Wayne Brown: Mayor of Auckland

Auckland City Council actually covers the most densely populated area in NZ, being the CBD where as Mayor I live, but it also is the largest rural council and includes two main islands – Waiheke and Aotea Great Barrier – so this summer break I decided to take my boat to visit these low-density outposts with my wife.

How it came about that the heavily populated CBD is in the same electorate as these two islands is a mystery. Waiheke is a slow train wreck of the meeting of extreme wealth with hippy induced poverty but it seems to work.

Massive vineyard estates mix with humble shacks and boat dwellers and a curious absence of middle class. I had a coffee with their equally curious councillor Mike Lee who is a friendly mix of local flavour and old fashioned socialism that doesn’t always fit well with the landed gentry of the island and is often at odds with the CBD dwellers that he also represents.

Next we visited Rotoroa Island which used to be known as Drunks Island when the Salvation Army ran their programme to dry out alcoholics. Recently, Neil and Annette Plowman used their wealth to rehabilitate the island into a nature reserve for us all to enjoy. Magically one walks past weka through some of the 400,000 native trees generously planted by the Plowmans. It is a treat for us all.

We crossed to Te Kouma Harbour in Coromandel then up to visit the old Coromandel mining town itself. This necessitates navigating the stream from the harbour into the town in the dinghy, to be rewarded by nice old-fashioned pubs and shops.

Nest stop was Elephant Cove in one of the tiny islands north of Coromandel, then up to Port Jackson at the top to wait for kinder weather before tackling the wild channel between there and Aotea. Thankfully the weather settled a day later and off we steamed to Port Fitzroy on Aotea Great Barrier via the Pig Islands reminiscent of Greece.

We had arranged a mooring in Fitzroy as Caulerpa, the festerous invasive seaweed has closed anchorages on the island which made the place delightfully empty for those of us lucky to be there. Local board chairperson Izzy Fordham kindly showed off the island and its excellent roads, the envy of Northlanders, and we discussed the issues associated with the least populated part of Auckland. She is a much loved icon of a real community.

I lucked into fabulous surf at Whangapeau, a 20-minute trudge from Okiwa airstrip. Glenfern regional park at Fitzroy is a must visit but even here I found anger at some of council’s central bureaucratic approaches to enforcing silly building rules sent north from Wellington.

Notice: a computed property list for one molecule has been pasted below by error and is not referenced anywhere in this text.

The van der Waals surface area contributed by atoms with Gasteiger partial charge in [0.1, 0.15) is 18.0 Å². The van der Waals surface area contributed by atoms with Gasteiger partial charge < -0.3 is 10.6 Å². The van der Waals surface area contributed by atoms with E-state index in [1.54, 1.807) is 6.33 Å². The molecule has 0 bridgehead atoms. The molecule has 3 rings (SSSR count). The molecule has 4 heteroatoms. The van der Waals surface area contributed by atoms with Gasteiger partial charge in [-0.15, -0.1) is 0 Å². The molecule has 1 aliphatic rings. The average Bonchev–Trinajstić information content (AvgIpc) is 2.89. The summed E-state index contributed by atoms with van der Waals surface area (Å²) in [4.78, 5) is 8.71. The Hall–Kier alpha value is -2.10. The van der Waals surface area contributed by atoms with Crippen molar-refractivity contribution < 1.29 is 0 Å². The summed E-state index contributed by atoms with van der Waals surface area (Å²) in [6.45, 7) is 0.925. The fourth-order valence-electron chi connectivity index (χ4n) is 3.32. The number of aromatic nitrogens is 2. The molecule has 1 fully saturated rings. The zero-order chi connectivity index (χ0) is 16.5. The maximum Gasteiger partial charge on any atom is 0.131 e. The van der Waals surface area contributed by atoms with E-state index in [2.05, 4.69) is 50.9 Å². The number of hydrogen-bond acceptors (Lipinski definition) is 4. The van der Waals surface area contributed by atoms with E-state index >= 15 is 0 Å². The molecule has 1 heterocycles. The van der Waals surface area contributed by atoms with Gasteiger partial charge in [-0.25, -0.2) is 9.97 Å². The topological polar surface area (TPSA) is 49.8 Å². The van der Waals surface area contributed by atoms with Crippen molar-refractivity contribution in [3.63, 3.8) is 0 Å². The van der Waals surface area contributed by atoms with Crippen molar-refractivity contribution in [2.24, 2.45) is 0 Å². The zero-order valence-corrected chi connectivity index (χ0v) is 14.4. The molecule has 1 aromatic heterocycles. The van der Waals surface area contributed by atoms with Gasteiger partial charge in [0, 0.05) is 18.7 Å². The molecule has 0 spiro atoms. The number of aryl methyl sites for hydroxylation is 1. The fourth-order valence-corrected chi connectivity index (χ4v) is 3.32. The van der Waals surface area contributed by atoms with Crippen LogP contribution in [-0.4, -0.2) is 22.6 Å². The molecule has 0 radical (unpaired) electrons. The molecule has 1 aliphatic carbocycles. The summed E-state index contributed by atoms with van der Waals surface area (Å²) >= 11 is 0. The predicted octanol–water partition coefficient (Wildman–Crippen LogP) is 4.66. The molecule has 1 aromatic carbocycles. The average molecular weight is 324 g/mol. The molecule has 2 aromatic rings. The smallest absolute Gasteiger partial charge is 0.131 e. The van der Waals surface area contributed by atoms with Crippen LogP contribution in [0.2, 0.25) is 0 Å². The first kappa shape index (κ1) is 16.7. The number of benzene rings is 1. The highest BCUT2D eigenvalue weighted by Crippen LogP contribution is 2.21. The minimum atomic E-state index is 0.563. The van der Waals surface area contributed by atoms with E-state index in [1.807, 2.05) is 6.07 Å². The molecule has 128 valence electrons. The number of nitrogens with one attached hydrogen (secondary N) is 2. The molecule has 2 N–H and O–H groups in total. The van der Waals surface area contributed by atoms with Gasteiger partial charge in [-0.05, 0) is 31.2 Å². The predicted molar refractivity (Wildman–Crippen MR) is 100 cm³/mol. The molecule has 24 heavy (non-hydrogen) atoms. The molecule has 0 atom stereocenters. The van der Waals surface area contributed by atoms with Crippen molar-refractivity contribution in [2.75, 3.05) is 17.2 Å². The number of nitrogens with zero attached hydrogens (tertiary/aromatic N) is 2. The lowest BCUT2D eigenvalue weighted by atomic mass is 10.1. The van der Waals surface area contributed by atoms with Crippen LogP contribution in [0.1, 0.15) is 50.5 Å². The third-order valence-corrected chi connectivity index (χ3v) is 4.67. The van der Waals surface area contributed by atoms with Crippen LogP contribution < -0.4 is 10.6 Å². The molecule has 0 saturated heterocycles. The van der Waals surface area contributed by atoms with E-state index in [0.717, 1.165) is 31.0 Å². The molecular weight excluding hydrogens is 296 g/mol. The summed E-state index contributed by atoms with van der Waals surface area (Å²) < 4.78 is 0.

On to Kawau, another island in council’s area and the wonderfully safe Bon Accord Harbour. Mansion House, the home of laudanum addict and early PM of NZ is lovely but sadly a bit dead as a DoC run museum. The old days as a rollicking pub are well gone thanks to our woke culture but I was pleased to see Councillor Hills visiting this regional park and its unstable cliffs.

Next I took the challenge of taking my 14m boat up through Mahurangi Harbour and navigating the winding turns of the river all the way to Warkworth where we anchored right in town overnight and visited local shops and restaurants. We were treated to a Maori-themed light and sound show set in the tall native trees on the opposite banks of the stream. Sadly it was pouring so there was only an audience of three but we clapped and enjoyed it.

A dinner with fellow councillor Greg Sayers who shared his local knowledge, added to a fun meeting on my boat with local MP and minister Mark Mitchell finished off an excellent visit to fast-growing Warkworth.

Back in Auckland, it is reinforcing to be reminded of the wonderful asset our city has in the Hauraki Gulf and how important it is that we look after it. I am a huge supporter of Legasea and the pressure they are putting on the Minister of Fisheries to restrict some of the worst commercial fishing styles like bottom trawling and seine netting. Fish stocks are depleted and Caulerpa is a warning. Similarly, Sea Cleaners’ wonderful work picking up plastic waste from our harbours needs all the support we can give it.

Let’s hope this year sees worthwhile steps to make our city more physically and financially robust than it was shown to be last year. (Wayne Brown, BE FIPENZ)



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February 2024